Groups Call for Open Process on Surveillance Bill in the Senate

TCP has joined a coalition of civil liberties, human rights, and other public interest organizations in urging the Senate to give the USA Freedom Act “careful, public and deliberate consideration” as the bill moves through the legislative process.

“[W]e respectfully request that the Judiciary and Intelligence Committees engage in complete and open consideration of the constitutional and other issues raised by HR 3361 that is needed to adequately examine and understand the full import of the language being voted on and to enable informed public debate on these critical issues,” the groups wrote in a letter delivered to Senate leaders on June 4.

The legislation was originally introduced by Senator Patrick Leahy (D-Vt.) and Representative James Sensenbrenner (R-Wisc.) to curtail bulk collection of phone data by the National Security Agency and reduce the NSA’s overbroad surveillance of private data through other programs, but the House-passed version significantly watered-down several key provisions, arguably expanding the very surveillance authorities it sought to rein in.

The groups noted that the final version of the legislation adopted by the House, which was negotiated in secret between House leaders and the intelligence community, differs markedly from both the original bill and the bill reported out of the House committees.  Yet, it was made available to the public less the 48 hours before it was considered by the full House, was submitted under a rule that allowed for no amendments and voted on after only an hour of debate.  As a result of changes to the bill, more than half of its cosponsors in the House ended up voting against it.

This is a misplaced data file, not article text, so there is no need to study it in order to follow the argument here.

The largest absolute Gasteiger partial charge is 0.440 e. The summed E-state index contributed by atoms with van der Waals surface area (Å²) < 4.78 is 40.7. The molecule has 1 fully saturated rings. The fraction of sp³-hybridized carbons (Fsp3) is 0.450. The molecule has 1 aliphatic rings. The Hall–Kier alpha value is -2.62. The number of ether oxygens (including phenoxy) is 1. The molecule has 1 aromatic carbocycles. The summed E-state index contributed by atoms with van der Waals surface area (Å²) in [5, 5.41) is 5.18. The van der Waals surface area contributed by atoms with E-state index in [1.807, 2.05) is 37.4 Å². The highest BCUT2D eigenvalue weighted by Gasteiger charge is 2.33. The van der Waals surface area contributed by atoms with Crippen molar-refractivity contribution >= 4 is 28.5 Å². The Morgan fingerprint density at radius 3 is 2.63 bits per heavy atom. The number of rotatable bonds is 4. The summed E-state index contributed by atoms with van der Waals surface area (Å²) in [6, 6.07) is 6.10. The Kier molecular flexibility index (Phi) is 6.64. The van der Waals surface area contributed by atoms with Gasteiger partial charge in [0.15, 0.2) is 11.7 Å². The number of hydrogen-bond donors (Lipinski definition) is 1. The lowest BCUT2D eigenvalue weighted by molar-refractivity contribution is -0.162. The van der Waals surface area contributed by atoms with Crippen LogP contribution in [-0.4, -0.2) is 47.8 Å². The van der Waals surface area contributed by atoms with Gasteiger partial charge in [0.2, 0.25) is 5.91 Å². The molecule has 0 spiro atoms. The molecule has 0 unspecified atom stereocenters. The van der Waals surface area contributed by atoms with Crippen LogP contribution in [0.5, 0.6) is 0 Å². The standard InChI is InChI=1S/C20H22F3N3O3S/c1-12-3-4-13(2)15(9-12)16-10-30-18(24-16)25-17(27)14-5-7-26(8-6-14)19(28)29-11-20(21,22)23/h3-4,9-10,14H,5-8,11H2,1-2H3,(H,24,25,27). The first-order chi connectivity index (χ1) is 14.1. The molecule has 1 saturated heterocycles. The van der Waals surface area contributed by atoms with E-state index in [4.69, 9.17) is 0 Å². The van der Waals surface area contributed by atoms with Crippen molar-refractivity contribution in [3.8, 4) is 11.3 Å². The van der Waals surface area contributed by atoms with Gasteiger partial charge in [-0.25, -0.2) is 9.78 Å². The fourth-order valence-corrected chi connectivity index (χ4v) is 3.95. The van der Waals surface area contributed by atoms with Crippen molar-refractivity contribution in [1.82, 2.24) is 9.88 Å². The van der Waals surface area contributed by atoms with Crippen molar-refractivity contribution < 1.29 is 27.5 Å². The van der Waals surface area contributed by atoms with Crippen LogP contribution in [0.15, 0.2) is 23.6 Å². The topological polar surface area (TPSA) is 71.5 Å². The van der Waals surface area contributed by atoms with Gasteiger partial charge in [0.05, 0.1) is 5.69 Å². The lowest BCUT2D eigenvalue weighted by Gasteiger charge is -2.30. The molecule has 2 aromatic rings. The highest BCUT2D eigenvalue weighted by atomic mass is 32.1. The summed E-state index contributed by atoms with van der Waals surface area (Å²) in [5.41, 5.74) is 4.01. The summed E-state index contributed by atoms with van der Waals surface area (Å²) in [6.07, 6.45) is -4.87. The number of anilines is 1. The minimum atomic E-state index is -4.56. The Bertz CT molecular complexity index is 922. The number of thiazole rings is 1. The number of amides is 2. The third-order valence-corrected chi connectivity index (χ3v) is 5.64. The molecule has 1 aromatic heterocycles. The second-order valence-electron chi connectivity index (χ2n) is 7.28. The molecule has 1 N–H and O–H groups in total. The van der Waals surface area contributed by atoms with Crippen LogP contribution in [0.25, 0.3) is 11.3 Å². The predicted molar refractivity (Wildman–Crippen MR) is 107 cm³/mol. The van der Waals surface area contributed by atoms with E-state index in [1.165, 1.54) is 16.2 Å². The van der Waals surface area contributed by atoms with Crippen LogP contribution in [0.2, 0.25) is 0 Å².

Following the House vote on May 22, TCP urged surveillance reformers in the Senate to “stay in the game and work for additional improvements.”  TCP supports a strengthened USA Freedom Act that would:

  • Set clearer limits on the NSA’s authority to collect domestic business records under Section 215 of the PATRIOT Act;
  • Close the loopholes in Section 702 of the 2008 FISA Amendments Act that permit reverse targeting, “about” (or subject matter) targeting, and warrantless searches of domestic phone call and email content;
  • Increase NSA reporting to Congress and the public, and allow telecom and Internet companies to report numbers of surveillance orders received and persons affected; and
  • Empower a security-cleared special advocate to represent the public interest before the secret FISA Court.

Joining TCP in signing the letter were 30 organizations including the ACLU, the Center for Democracy and Technology, the Electronic Frontier Foundation and the National Association of Criminal Defense Lawyers.

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